Britain’s mass surveillance faulted by European rights court in landmark ruling

14 September, 2018, 17:10 | Author: Wade Massey
  • The case against the UK was brought by a group of journalists and rights activists

The judgement is not final, as it can be appealed to the grand chamber of the Strasbourg court.

However, the ECHR ruled that the processes used to share the intelligence with foreign governments was not in violation of privacy or human rights standards.

They concluded that the mass trawling for information by Britain's GCHQ spy agency violated Article 8 of the European Convention on Human Rights regarding the right to privacy because there was "insufficient oversight" of the programme.

The matter first came to light in 2013 when NSA whistleblower Edward Snowden revealed British surveillance practices-namely that the government intercepts social media, messages, and phone calls regardless of criminal record or suspicions of criminal activity.

The UK's bulk interception powers, exposed by the whistleblower Edward Snowden, have been found to be illegal by the European Court of Human Rights.

"While there is no evidence to suggest that the intelligence services are abusing their powers, the Court is not persuaded that the safeguards governing the selection of bearers for interception and the selection of intercepted material for examination are sufficiently robust to provide adequate guarantees against abuse", the Court's ruling stated.

Following the revelations, a group of 14 privacy and human rights groups headed by nonprofit Big Brother Watch brought claims against GCHQ, which were heard first in the UK's Investigatory Powers Tribunal - a special court set up specifically to hold intelligence agencies to account - and later in the European Court of Human Rights. The court also found that the system for obtaining communications data from service providers breached human-rights laws, but concluded the way the United Kingdom shares digital intelligence with foreign governments is legal. However, the ruling did find that individuals' privacy rights applied from the moment communications and data were captured by surveillance systems-not just when they were viewed or processed by human analysts.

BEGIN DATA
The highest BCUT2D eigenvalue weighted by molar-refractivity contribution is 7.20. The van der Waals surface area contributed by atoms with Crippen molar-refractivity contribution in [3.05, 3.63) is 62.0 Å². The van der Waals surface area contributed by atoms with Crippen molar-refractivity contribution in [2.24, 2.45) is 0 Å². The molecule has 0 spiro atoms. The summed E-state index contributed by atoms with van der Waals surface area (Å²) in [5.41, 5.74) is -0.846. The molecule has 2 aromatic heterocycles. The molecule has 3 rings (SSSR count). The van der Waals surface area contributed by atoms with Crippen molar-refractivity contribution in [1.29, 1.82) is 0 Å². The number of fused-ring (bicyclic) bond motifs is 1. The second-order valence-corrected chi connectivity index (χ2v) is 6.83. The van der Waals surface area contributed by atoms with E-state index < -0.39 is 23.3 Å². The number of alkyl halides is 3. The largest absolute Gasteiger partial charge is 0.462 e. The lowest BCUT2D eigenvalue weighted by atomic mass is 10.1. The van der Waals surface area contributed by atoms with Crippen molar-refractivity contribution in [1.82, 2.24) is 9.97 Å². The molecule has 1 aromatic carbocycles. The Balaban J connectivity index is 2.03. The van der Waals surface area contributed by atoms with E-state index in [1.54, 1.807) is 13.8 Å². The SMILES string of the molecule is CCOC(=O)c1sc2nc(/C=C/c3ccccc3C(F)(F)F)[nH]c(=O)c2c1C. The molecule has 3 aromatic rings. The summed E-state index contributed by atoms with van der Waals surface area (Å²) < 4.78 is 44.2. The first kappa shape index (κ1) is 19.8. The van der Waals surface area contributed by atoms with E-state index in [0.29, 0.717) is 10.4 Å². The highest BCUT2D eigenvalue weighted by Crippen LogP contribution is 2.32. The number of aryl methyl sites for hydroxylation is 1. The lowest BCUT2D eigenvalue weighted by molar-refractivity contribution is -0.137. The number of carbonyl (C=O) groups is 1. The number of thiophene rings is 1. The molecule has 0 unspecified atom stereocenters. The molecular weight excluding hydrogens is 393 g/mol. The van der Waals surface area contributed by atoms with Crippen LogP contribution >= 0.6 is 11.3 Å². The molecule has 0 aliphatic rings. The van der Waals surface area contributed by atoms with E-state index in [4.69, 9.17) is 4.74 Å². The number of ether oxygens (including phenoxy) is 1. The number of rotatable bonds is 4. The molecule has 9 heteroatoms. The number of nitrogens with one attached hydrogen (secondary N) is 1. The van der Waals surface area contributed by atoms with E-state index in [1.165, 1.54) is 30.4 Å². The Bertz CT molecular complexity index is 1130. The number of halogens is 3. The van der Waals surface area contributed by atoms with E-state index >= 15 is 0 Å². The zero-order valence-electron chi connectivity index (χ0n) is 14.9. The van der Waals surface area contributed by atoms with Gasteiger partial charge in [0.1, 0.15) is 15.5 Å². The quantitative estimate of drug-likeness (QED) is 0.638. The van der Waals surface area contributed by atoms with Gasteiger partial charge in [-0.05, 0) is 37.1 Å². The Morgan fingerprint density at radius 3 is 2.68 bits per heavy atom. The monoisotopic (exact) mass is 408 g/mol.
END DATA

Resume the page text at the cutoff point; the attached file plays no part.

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On the second point, the court noted particular concern about the way in which the government could search and examine this related data - the who, when and where of a communication - "apparently without restriction".

Following the Snowden revelations, the rules were replaced in November 2016 by the Investigatory Powers Act, a new law that effectively puts mass surveillance powers on a statutory footing.

Gavin Millar QC, also counsel for TBIJ, said: "The government must now rewrite the law as to how the security and intelligence service can look at and use journalists confidential communications and material".

The British government said it would give "careful consideration" to the court's findings.

Civil liberties campaigners who brought the case hailed the judgment as a landmark victory against the mass surveillance that governments have defended as an important tool in fighting terrorism.

"We will push on with our High Court challenge against the Investigatory Powers Act and I'm sure we'll draw on the judgement of today to explain why it means that act is also unlawful", she added.

Commenting on the ECHR's ruling, Silkie Carlo, director of Big Brother Watch, said: "This landmark judgment confirming that the UK's mass spying breached fundamental rights vindicates Mr Snowden's courageous whistleblowing and the tireless work of Big Brother Watch and others in our pursuit for justice".

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